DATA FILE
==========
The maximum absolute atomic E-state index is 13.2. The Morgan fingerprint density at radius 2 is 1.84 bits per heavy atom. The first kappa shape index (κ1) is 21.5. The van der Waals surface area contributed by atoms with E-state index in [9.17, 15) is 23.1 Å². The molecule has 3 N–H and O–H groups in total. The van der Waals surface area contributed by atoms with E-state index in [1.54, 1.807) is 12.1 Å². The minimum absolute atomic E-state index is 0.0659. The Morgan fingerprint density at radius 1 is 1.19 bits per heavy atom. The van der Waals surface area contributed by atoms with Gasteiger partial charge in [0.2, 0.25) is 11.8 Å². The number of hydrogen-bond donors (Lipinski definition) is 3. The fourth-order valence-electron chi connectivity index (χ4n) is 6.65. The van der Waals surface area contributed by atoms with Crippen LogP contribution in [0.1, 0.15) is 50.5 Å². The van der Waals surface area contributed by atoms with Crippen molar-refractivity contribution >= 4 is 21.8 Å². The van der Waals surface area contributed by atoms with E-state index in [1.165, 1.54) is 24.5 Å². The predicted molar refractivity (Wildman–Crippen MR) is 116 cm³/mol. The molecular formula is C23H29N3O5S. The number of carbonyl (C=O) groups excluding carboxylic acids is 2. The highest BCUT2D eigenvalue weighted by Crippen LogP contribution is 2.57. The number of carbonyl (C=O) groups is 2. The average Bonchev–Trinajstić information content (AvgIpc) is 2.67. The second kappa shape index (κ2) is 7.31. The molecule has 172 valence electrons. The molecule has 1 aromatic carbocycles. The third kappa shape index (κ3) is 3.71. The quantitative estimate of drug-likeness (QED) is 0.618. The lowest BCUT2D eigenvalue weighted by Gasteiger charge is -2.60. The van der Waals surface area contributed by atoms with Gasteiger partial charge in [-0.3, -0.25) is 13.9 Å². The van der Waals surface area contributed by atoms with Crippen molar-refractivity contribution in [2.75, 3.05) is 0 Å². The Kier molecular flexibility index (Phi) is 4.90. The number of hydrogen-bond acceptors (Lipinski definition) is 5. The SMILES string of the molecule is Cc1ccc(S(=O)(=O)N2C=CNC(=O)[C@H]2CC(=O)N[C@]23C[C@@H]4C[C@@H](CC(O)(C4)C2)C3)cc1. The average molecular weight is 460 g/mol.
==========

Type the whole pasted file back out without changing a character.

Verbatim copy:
The maximum absolute atomic E-state index is 13.2. The Morgan fingerprint density at radius 2 is 1.84 bits per heavy atom. The first kappa shape index (κ1) is 21.5. The van der Waals surface area contributed by atoms with E-state index in [9.17, 15) is 23.1 Å². The molecule has 3 N–H and O–H groups in total. The van der Waals surface area contributed by atoms with E-state index in [1.54, 1.807) is 12.1 Å². The minimum absolute atomic E-state index is 0.0659. The Morgan fingerprint density at radius 1 is 1.19 bits per heavy atom. The van der Waals surface area contributed by atoms with Gasteiger partial charge in [0.2, 0.25) is 11.8 Å². The number of hydrogen-bond donors (Lipinski definition) is 3. The fourth-order valence-electron chi connectivity index (χ4n) is 6.65. The van der Waals surface area contributed by atoms with Crippen LogP contribution in [0.1, 0.15) is 50.5 Å². The van der Waals surface area contributed by atoms with Crippen molar-refractivity contribution >= 4 is 21.8 Å². The van der Waals surface area contributed by atoms with E-state index in [1.165, 1.54) is 24.5 Å². The predicted molar refractivity (Wildman–Crippen MR) is 116 cm³/mol. The molecular formula is C23H29N3O5S. The number of carbonyl (C=O) groups excluding carboxylic acids is 2. The highest BCUT2D eigenvalue weighted by Crippen LogP contribution is 2.57. The number of carbonyl (C=O) groups is 2. The average Bonchev–Trinajstić information content (AvgIpc) is 2.67. The second kappa shape index (κ2) is 7.31. The molecule has 172 valence electrons. The molecule has 1 aromatic carbocycles. The third kappa shape index (κ3) is 3.71. The quantitative estimate of drug-likeness (QED) is 0.618. The lowest BCUT2D eigenvalue weighted by Gasteiger charge is -2.60. The van der Waals surface area contributed by atoms with Gasteiger partial charge in [-0.3, -0.25) is 13.9 Å². The van der Waals surface area contributed by atoms with Crippen molar-refractivity contribution in [2.75, 3.05) is 0 Å². The Kier molecular flexibility index (Phi) is 4.90. The number of hydrogen-bond acceptors (Lipinski definition) is 5. The SMILES string of the molecule is Cc1ccc(S(=O)(=O)N2C=CNC(=O)[C@H]2CC(=O)N[C@]23C[C@@H]4C[C@@H](CC(O)(C4)C2)C3)cc1. The average molecular weight is 460 g/mol.